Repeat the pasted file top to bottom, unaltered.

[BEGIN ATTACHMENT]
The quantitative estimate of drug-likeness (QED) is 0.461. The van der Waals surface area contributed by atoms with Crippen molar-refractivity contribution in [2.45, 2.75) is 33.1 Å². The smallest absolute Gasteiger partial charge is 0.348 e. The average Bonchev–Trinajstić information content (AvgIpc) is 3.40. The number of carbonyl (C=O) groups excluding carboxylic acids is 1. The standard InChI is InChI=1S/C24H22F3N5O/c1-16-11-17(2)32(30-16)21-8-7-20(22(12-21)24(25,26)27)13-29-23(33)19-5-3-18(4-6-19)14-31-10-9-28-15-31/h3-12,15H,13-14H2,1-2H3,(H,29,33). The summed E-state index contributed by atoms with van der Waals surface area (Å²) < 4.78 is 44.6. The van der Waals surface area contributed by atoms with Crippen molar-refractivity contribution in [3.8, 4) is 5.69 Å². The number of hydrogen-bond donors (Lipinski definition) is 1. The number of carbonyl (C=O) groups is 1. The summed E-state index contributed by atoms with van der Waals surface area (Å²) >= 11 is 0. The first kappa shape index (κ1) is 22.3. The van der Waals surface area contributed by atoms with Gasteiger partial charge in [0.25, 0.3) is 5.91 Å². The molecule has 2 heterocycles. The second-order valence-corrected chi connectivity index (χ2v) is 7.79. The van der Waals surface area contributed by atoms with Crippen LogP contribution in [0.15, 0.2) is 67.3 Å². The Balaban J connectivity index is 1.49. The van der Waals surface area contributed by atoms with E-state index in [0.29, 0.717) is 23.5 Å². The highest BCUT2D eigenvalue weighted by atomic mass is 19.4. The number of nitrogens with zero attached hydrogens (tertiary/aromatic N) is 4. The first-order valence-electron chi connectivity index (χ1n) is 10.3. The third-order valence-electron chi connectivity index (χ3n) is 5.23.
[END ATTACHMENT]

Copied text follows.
The quantitative estimate of drug-likeness (QED) is 0.461. The van der Waals surface area contributed by atoms with Crippen molar-refractivity contribution in [2.45, 2.75) is 33.1 Å². The smallest absolute Gasteiger partial charge is 0.348 e. The average Bonchev–Trinajstić information content (AvgIpc) is 3.40. The number of carbonyl (C=O) groups excluding carboxylic acids is 1. The standard InChI is InChI=1S/C24H22F3N5O/c1-16-11-17(2)32(30-16)21-8-7-20(22(12-21)24(25,26)27)13-29-23(33)19-5-3-18(4-6-19)14-31-10-9-28-15-31/h3-12,15H,13-14H2,1-2H3,(H,29,33). The summed E-state index contributed by atoms with van der Waals surface area (Å²) < 4.78 is 44.6. The van der Waals surface area contributed by atoms with Crippen molar-refractivity contribution in [3.8, 4) is 5.69 Å². The number of hydrogen-bond donors (Lipinski definition) is 1. The number of carbonyl (C=O) groups is 1. The summed E-state index contributed by atoms with van der Waals surface area (Å²) >= 11 is 0. The first kappa shape index (κ1) is 22.3. The van der Waals surface area contributed by atoms with Gasteiger partial charge in [0.25, 0.3) is 5.91 Å². The molecule has 2 heterocycles. The second-order valence-corrected chi connectivity index (χ2v) is 7.79. The van der Waals surface area contributed by atoms with Crippen LogP contribution in [0.15, 0.2) is 67.3 Å². The Balaban J connectivity index is 1.49. The van der Waals surface area contributed by atoms with E-state index in [0.29, 0.717) is 23.5 Å². The highest BCUT2D eigenvalue weighted by atomic mass is 19.4. The number of nitrogens with zero attached hydrogens (tertiary/aromatic N) is 4. The first-order valence-electron chi connectivity index (χ1n) is 10.3. The third-order valence-electron chi connectivity index (χ3n) is 5.23.